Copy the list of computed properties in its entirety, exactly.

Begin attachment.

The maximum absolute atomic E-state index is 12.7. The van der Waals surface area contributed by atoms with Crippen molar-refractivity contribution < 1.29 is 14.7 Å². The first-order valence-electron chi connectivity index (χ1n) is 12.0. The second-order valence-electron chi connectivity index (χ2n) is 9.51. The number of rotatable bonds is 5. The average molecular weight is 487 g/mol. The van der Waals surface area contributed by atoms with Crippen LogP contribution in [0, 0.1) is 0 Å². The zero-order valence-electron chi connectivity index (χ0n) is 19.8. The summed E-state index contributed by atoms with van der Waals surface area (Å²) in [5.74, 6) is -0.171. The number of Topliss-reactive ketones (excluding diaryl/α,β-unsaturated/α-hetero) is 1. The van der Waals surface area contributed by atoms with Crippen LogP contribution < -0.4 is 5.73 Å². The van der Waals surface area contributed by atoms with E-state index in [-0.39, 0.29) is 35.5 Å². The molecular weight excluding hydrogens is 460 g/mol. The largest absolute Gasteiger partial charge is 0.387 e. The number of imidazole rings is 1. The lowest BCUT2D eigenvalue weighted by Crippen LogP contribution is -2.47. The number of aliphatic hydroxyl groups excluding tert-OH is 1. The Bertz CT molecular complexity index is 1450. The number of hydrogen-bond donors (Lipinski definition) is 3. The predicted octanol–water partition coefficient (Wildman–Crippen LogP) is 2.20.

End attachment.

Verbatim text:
The maximum absolute atomic E-state index is 12.7. The van der Waals surface area contributed by atoms with Crippen molar-refractivity contribution < 1.29 is 14.7 Å². The first-order valence-electron chi connectivity index (χ1n) is 12.0. The second-order valence-electron chi connectivity index (χ2n) is 9.51. The number of rotatable bonds is 5. The average molecular weight is 487 g/mol. The van der Waals surface area contributed by atoms with Crippen LogP contribution in [0, 0.1) is 0 Å². The zero-order valence-electron chi connectivity index (χ0n) is 19.8. The summed E-state index contributed by atoms with van der Waals surface area (Å²) in [5.74, 6) is -0.171. The number of Topliss-reactive ketones (excluding diaryl/α,β-unsaturated/α-hetero) is 1. The van der Waals surface area contributed by atoms with Crippen LogP contribution < -0.4 is 5.73 Å². The van der Waals surface area contributed by atoms with E-state index in [-0.39, 0.29) is 35.5 Å². The molecular weight excluding hydrogens is 460 g/mol. The largest absolute Gasteiger partial charge is 0.387 e. The number of imidazole rings is 1. The lowest BCUT2D eigenvalue weighted by Crippen LogP contribution is -2.47. The number of aliphatic hydroxyl groups excluding tert-OH is 1. The Bertz CT molecular complexity index is 1450. The number of hydrogen-bond donors (Lipinski definition) is 3. The predicted octanol–water partition coefficient (Wildman–Crippen LogP) is 2.20.